one down…All my friends from up north are calling me. They’ll be happy
for a day anyway, but they’re not going to have anything to complain
about anymore. You might see a smile for about a week in Boston and then
they’ll go back to being miserable.”

–Clemens


“It’s great for that city and great for baseball. There’s nothing like
playing baseball in the east. It’s a lot of fun, it’s a terrific city. I
don’t wish for them to lose the next two games but it would be kind of
nice if they could clinch in Boston. Hopefully no one will get hurt.”

–Clemens


“I don’t even think [the decision] will be until January or February.
It’s exciting in our household. My son [Koby] is fixing to
make a decision on where he’s going to play college baseball. I’ve been
waiting for a long time for this to happen. We’ve got some big decisions
to make in our house and he’s leaning on Pops to help him move in the
right direction.”

–Clemens

THE REST


“I’m not a sixth batter…I’m a cleanup hitter, or third, because I’ve
earned that right with almost 600 career home runs (574).”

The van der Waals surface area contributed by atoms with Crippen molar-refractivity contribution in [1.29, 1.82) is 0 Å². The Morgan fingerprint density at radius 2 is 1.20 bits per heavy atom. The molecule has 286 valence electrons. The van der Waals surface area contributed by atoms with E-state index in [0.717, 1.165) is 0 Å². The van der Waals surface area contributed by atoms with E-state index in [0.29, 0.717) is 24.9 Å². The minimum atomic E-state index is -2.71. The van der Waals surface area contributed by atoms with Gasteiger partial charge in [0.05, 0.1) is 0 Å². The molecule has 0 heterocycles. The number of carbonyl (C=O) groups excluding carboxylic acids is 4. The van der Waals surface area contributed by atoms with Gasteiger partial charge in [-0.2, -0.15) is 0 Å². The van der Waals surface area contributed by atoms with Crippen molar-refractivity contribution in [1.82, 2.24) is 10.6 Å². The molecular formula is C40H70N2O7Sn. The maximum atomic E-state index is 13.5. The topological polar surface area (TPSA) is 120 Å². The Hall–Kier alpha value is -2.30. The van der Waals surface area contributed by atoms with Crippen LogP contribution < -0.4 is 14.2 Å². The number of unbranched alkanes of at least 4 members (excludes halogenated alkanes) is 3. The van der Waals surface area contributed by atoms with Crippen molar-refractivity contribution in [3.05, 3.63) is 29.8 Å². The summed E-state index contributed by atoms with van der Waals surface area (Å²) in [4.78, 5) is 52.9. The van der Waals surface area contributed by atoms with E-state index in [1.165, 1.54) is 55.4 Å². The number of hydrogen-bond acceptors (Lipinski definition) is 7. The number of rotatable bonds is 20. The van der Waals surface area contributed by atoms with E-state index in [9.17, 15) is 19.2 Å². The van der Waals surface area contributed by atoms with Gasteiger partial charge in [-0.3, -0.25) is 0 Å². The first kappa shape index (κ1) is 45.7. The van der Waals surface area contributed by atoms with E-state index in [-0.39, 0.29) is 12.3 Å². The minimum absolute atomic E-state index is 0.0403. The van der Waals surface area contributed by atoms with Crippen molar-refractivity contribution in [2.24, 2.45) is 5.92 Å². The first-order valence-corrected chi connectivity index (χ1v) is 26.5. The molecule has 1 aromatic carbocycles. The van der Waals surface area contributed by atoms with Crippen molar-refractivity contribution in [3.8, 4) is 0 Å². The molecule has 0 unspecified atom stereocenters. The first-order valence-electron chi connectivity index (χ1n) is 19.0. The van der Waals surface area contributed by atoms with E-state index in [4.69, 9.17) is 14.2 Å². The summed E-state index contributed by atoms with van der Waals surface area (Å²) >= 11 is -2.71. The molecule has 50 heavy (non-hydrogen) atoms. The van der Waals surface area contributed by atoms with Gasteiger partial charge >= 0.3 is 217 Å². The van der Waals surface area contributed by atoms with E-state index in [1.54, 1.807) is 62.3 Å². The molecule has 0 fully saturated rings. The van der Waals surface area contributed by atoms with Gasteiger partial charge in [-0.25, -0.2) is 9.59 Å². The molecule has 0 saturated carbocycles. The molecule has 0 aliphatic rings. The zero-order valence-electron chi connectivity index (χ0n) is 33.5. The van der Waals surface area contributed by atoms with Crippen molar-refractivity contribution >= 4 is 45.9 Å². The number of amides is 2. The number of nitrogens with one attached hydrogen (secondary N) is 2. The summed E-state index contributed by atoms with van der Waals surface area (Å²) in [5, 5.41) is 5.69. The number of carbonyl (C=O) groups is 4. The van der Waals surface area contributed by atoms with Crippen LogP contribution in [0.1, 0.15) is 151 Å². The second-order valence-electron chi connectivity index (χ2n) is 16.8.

Sammy Sosa, Cubs outfielder (Chicago Tribune)


“I’m going to play at least another five or six seasons, hitting 35 home
runs a year…That would allow me to finish with 700 home runs.”

–Sosa


“From a financial standpoint, McPherson fits better than Glaus and we’ve
got other needs… We’ll probably make use of our resources in other
areas.”

Bill Stoneman, Angels general manager, on third
baseman Troy Glaus (L.A. Times)


“I know how they’re expecting to be compensated… Rather than use our
resources to go after Glaus, we’ll go after other needs.”

–Stoneman


“If we didn’t have McPherson, it might be different… We’ve got a guy
ready to break through at the major league level.”

–Stoneman